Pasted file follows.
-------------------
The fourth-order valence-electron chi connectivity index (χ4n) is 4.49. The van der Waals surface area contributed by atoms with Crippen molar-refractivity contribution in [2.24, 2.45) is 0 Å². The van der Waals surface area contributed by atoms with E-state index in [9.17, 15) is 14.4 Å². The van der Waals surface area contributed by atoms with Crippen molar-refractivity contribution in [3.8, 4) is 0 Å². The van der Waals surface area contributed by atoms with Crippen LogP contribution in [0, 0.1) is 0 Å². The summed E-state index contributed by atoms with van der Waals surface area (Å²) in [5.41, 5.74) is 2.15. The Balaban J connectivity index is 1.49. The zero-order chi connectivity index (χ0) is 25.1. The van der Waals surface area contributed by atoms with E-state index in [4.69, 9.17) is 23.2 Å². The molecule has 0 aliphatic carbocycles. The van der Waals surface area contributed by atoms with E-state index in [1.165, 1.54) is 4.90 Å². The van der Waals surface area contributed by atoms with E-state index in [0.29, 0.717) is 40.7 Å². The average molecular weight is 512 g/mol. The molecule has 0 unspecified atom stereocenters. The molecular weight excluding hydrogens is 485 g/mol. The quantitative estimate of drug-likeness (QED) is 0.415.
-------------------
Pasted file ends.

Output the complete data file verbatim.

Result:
The fourth-order valence-electron chi connectivity index (χ4n) is 4.49. The van der Waals surface area contributed by atoms with Crippen molar-refractivity contribution in [2.24, 2.45) is 0 Å². The van der Waals surface area contributed by atoms with E-state index in [9.17, 15) is 14.4 Å². The van der Waals surface area contributed by atoms with Crippen molar-refractivity contribution in [3.8, 4) is 0 Å². The van der Waals surface area contributed by atoms with Crippen LogP contribution in [0, 0.1) is 0 Å². The summed E-state index contributed by atoms with van der Waals surface area (Å²) in [5.41, 5.74) is 2.15. The Balaban J connectivity index is 1.49. The zero-order chi connectivity index (χ0) is 25.1. The van der Waals surface area contributed by atoms with E-state index in [4.69, 9.17) is 23.2 Å². The molecule has 0 aliphatic carbocycles. The van der Waals surface area contributed by atoms with E-state index in [1.165, 1.54) is 4.90 Å². The van der Waals surface area contributed by atoms with E-state index in [0.29, 0.717) is 40.7 Å². The average molecular weight is 512 g/mol. The molecule has 0 unspecified atom stereocenters. The molecular weight excluding hydrogens is 485 g/mol. The quantitative estimate of drug-likeness (QED) is 0.415.